New Horizons: Exercising With Limited Mobility

Nearly 40 percent of seniors have at least one disability, and the majority of that number have mobility challenges too. However, senior exercise shouldn’t be impacted by limited mobility. Many creative approaches are in motion to help mobility-challenged seniors stay fit.

Adapting to the Changes

“Having a mobility issue – whether from a disability, injury, or chronic condition – changes many parts of a person’s life,” says Callie Whitwell, chief operating officer and founding partner at Lifetime Wellness. Her company provides person-centered wellness, life enrichment, and recreational programming to independent living, assisted living, skilled nursing and rehabilitation, and memory care facilities throughout Texas and Oklahoma.

“Limited mobility can make it difficult to participate in many of the activities that once made life so enjoyable,” she notes. “Along with physical restrictions, this loss often affects mental health, triggering feelings of depression, anxiety, or anger. It’s important to adapt to the changes in your body through positive approaches, and exercise is a vital tactic.

“If you have mobility challenges, you may think it’s impossible to exercise. Yet, regardless of your level of function, many activities are available to help you reap the benefits of staying in motion.”

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Assessing the Options

Although some senior exercise activities are more challenging than others for individuals with physical limitations, Whitwell notes that three types of exercise are essential to a well-rounded workout:

  • Flexibility exercises. These activities keep joints flexible, improve range of motion, and reduce pain and stiffness. For seniors with limited mobility in their legs, flexibility exercises, such as chair yoga and other stretching exercises, can help improve blood flow. Tai Chi, an ancient system of gentle physical exercise and stretching, can also be practiced in a chair. “Tai Chi provides a series of slow, focused movements accompanied by deep breathing,” Whitwell notes. “It’s an ideal option if you’re confined to a wheelchair, have a bad back, or can’t stay on your feet for long.”
  • Aerobic activities. These exercises improve blood circulation and are essential not only to enhancing cardiovascular health but also boosting brain and memory function. “Seated exercises, a series of repetitive movements done when you’re sitting down, help build endurance and strengthen your heart,” Whitwell says. “If you like to dance, chair dancing and wheelchair dancing enable you to move to the music while seated – and stay in coordinated movement with other chair dancers.”Those with access to a pool may want to try water aerobics. “The water supports your body, has less impact on the joints, and makes motion easier,” Whitwell notes. “Another popular choice is ‘exergames,’ video activities that simulate a participatory sport. These games can be played seated in a chair or wheelchair and are engaging ways to elevate your heart rate.”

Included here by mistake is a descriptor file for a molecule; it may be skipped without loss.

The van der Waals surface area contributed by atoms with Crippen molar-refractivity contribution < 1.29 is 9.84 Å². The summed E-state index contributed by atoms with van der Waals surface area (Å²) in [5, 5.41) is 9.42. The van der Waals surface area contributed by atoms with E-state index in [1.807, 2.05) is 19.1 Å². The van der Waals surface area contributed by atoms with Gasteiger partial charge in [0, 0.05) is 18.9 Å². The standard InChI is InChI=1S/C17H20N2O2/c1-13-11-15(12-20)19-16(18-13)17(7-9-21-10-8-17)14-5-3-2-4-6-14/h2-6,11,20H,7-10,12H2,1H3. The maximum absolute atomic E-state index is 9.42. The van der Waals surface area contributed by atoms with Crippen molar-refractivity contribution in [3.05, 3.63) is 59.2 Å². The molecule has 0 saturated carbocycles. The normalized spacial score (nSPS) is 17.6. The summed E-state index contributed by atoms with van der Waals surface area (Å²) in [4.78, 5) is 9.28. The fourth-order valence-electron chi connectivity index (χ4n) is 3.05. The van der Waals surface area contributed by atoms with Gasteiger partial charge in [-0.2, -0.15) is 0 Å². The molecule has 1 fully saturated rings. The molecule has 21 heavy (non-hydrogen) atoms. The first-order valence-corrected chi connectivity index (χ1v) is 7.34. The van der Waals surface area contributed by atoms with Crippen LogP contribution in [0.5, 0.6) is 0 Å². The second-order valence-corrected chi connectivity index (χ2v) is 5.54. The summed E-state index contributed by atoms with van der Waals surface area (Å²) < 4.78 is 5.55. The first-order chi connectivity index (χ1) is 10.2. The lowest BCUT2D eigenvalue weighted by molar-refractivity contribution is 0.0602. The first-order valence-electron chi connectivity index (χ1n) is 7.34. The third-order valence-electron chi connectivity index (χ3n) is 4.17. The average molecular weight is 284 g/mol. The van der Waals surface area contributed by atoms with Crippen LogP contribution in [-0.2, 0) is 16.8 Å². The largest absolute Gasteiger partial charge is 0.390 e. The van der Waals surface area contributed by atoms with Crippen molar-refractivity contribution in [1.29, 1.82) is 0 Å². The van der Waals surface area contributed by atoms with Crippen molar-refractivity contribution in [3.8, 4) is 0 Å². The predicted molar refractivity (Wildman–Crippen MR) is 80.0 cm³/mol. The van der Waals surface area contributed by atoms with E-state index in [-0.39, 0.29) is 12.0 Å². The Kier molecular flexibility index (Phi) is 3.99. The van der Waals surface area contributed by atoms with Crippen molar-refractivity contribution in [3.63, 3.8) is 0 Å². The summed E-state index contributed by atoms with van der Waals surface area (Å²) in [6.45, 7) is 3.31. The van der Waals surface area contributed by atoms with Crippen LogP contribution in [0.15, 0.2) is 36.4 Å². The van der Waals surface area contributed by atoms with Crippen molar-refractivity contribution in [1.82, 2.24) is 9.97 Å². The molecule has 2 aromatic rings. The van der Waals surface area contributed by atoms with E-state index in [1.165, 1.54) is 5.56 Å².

• Strength training. Building strength is essential to avoiding muscle deterioration, curtailing bone density loss, and preventing falls. “If you have limited mobility in your legs or are in a wheelchair, you can focus on strengthening your upper body by using free weights and resistance bands while seated,” Whitwell says. “Or, if you have an injury in your upper body, you can focus on strength training in your legs and core.”
Appreciating the Mental Benefits

Exercise fortifies not only the body but also the mind. It can elevate mood, improve memory, and protect the brain from age-related mental decline.

“Physical activity creates a natural euphoric feeling, relieves stress and anxiety, and helps enhance mental well-being overall,” Whitwell says. “Those good feelings can be amplified by participating in group exercise, which provides a sense of shared purpose and social belonging. Many local community centers and senior care programs offer exercise classes for people with mobility challenges.”

Accelerating Gradually

If you’re just beginning to exercise after a long period of inactivity, start slowly, Whitwell advises. “Talk with your health care professional to assess your physical condition and go over any medications. Focus on your abilities, not your limitations. Evaluate how much exercise you can do safely each week and the activities that will bring you the greatest returns. Begin with a routine that feels comfortable, go at an easy pace, and push yourself gently. Set realistic goals, track your activities, and celebrate your progress.

“Every person, at any age or health status, has the potential for wellness. The more you move, the more your body will embrace the routine. No matter your starting point, the key is to start! And stick with it. Even a little bit of exercise will go a long way toward getting fit and staying healthy.”